When it comes suburban vs. downtown rental prices, Charlotte bucks national trend

The new Museum Tower apartments in uptown Charlotte.
The new Museum Tower apartments in uptown Charlotte.

Across much of the U.S., the cost to rent a house or apartment in the suburbs is doing something it hasn’t in four years: Rise faster than the rent for a downtown residence.

That’s according to a study from Zillow last week that crunched the numbers for major cities in the U.S. Nationwide, the average rent for a downtown residence was up 2.3 percent compared to the same time last year, while the rent for a house or apartment in the suburbs climbed 2.5 percent.

That might not sound like a big difference, but consider this: Last year, urban rents were spiking 5 percent compared to 2015, while suburban rents were rising 3 percent. The difference is even more pronounced in some individual markets. In white-hot San Francisco, urban rents fell 0.4 percent compared to last year, while rent in the suburbs rose 2.6 percent. In Nashville, the cost for an urban rental rose 1.7 percent, while suburban rents jumped 5 percent.

But that’s not the case in Charlotte, which is bucking the national trend. Urban rents in Charlotte are up 5.7 percent compared to last year, while rent in the city’s suburban submarket climbed 3.5 percent.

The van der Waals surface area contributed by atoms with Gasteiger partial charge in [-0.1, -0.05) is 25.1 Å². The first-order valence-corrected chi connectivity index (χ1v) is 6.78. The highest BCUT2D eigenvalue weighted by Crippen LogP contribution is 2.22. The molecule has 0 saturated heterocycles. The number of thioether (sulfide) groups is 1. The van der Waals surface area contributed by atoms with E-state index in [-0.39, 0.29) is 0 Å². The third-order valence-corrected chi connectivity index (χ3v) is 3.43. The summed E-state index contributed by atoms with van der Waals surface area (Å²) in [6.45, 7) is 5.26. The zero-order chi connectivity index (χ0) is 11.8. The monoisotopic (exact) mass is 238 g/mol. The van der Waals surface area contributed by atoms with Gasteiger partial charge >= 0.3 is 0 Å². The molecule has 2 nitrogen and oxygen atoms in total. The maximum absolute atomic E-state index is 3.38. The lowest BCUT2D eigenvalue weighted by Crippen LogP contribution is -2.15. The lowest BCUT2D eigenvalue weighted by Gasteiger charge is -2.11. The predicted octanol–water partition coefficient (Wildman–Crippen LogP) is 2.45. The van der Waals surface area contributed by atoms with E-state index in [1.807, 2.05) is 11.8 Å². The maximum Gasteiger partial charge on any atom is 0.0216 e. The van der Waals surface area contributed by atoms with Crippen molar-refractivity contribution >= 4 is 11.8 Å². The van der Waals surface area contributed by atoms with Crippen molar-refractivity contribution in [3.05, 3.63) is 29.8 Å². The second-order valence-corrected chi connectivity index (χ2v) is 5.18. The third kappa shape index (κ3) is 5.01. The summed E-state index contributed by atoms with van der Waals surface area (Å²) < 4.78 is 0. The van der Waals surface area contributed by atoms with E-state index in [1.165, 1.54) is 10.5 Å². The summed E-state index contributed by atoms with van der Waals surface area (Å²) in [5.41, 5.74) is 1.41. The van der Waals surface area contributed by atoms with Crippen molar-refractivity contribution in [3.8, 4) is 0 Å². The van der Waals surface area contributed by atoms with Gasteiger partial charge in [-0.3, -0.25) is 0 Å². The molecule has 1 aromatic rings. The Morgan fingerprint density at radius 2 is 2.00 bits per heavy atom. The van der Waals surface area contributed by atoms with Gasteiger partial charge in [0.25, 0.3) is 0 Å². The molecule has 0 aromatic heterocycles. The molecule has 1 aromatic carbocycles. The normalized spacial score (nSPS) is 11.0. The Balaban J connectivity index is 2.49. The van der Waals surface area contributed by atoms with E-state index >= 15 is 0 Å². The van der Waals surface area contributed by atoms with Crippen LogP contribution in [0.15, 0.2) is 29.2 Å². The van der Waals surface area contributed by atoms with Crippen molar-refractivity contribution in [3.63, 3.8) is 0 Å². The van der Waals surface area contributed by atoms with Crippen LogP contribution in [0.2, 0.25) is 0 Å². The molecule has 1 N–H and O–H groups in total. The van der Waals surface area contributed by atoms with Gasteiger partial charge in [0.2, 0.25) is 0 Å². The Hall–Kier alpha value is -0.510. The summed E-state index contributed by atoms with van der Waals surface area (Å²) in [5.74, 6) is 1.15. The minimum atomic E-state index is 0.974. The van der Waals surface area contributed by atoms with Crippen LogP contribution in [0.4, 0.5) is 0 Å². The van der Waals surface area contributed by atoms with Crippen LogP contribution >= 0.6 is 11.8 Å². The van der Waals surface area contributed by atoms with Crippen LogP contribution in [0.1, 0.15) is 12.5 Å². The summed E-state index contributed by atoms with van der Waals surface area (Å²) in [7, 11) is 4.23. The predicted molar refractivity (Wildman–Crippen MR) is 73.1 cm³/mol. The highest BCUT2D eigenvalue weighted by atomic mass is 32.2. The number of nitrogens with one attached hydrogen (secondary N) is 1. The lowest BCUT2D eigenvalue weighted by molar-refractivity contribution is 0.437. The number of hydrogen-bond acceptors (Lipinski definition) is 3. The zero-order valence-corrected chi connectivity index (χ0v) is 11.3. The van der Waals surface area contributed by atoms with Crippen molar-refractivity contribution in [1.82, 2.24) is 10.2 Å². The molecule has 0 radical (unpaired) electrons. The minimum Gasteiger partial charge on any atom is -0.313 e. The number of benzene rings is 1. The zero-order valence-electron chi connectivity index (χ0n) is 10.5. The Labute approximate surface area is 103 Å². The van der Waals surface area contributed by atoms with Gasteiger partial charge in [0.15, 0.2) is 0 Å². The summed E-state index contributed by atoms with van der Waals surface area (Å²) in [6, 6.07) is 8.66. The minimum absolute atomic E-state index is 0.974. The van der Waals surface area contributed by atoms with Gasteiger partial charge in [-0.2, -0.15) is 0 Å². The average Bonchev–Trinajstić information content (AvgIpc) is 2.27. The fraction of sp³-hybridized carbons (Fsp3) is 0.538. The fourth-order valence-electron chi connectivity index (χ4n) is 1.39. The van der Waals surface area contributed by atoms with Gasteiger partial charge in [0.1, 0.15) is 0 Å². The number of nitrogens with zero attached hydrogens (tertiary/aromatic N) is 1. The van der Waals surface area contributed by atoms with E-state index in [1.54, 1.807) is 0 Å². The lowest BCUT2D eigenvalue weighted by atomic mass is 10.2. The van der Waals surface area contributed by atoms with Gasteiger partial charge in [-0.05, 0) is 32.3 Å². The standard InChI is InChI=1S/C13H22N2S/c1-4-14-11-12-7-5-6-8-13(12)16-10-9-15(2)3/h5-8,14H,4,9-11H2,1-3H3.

Here’s what’s driving the trend in much of the U.S. Downtown rentals have gotten so expensive they’re pricing many tenants out, while the big supply of new units is starting to pull down prices, according to Zillow. At the same time, there’s less new inventory in the suburbs, where more people are looking to move for bigger space and lower rents, thus driving up demand.

“Because walkable urban centers close to amenities are typically a big draw for renters, you’d expect rents to rise faster in the city than in the suburbs – which is exactly what we’ve been seeing until very recently,” said Zillow Chief Economist Dr. Svenja Gudell, in a statement. “Rents themselves are still lower in the suburbs, but if demand keeps growing for suburban rentals and supply continues to lag, that will also start to change. As more formerly urban renters move to the suburbs in coming years, we’ll likely start seeing more apartment buildings and walkable amenities popping up in those communities.”

In Charlotte, uptown and its surrounding areas are still the most active markets for apartment construction. There’s a new crop of expensive, high-end apartment towers coming on the market, such as the Museum Tower and Ascent, where rents for one-bedroom units can push $2,000. And that’s driving up the median price of rents for downtown residences, which will likely continue to rise until demand slows.

Ely Portillo: 704-358-5041, @ESPortillo